6 What do you as an author find as the most challenging aspect of writing? How do you deal with this?

Focus can be very difficult. It's so easy to jump from project to project without completing already started works. I have several story ideas bouncing around in my head competing for attention. The muse sort of dictates which one to work on because a powerful scene or character is more valuable to me to get out than forcing a scene I'm less excited in writing because it's next in line.

Completing a work brings me a tremendous amount of self-confidence, so it's important for me to keep completing works. Even if the works in the editing stage are deemed non-publishable or needing significant work to become publishable.

How I've dealt with this over 30+ years I've been writing has changed. Lately, I'm doing this by using short stories to finish more works more often. I've also cut down on the amount of time spent doing non-new-writing activities, so I can focus more on writing new words. I also have a couple regular activities like the weekly #SampleSunday on Twitter (I've done 21 consecutive Sundays to date) and a daily history-related tweet (daily since June 2011).

7 What are you currently reading?

Please follow me on Goodreads: -- I track all the books I'm reading there and some at LibraryThing. As of this writing I'm re-reading The Raven & Other Classic Poe Stories and first reading Dead Man's Eye by Shaun Jeffrey.

8 If you could coauthor a story with any writer out there—deceased or alive—who would it be? Or would you even consider collaboration?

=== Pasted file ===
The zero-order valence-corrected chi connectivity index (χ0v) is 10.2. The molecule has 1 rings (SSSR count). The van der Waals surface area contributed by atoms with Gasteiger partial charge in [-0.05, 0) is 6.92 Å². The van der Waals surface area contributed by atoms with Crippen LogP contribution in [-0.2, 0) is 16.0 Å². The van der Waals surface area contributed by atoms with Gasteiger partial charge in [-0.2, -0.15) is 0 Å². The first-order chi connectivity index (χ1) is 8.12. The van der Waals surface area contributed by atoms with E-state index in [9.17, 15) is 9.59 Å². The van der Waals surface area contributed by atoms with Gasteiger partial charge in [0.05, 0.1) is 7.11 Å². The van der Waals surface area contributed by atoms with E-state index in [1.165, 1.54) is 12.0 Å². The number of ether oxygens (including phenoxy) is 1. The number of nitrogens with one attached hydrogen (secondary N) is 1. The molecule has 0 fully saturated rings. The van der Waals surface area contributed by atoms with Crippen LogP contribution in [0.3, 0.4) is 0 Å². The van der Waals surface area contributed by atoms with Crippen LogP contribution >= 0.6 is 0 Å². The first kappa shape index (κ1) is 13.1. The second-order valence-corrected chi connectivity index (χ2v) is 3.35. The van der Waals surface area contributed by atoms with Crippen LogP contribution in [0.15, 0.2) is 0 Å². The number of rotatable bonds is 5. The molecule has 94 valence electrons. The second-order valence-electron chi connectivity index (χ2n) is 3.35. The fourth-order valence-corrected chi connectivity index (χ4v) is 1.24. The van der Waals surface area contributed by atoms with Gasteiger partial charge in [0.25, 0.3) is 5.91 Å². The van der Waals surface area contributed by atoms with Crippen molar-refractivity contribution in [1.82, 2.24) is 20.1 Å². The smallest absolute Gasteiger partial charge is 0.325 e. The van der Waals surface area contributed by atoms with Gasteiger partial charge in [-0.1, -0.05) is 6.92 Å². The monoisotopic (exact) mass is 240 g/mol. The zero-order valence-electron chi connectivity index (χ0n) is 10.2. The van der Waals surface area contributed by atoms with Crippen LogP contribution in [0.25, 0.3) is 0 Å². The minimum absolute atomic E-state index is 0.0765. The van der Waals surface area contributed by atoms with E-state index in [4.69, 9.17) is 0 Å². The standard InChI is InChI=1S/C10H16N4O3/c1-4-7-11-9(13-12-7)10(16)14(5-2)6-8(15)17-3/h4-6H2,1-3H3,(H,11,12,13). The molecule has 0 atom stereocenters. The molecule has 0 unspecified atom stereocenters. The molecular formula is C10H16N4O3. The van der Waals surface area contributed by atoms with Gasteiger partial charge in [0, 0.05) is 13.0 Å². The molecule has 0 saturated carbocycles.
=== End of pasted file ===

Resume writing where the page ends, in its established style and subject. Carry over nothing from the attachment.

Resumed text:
I tried some collaboration in the 90s with a few other writers. I would love to collaborate with any of my three favorite writers: Robert McCammon, Stephen King and on the TV side, Rod Serling (R.I.P).

I'd be open to co-authoring the right kind of story with one or more co-authors as long as our styles were compatible. That's the big hurdle. I don't think collaborations work as good if the styles are too different. And just because writers are in the same genre doesn't mean they can collaborate well on something. As a reader, I'm not as excited by collaborative works as single author works.

Then again two of the story ideas I have are ripe for multiple co-authors to work on and would be something that might even work well with different writing styles.

Collaboration is fun and an interesting way to work on a story. If another author enjoys my work and thinks we could create an awesome together, please feel free to hit me up and let's chat.

9 Writing can be very challenging—what do you do to just “get away” for a break every so often?

My wife and I love to get in the car and drive, destination unknown. We are a relatively short drive from the beach, the mountains and all kinds of wonderful places in between.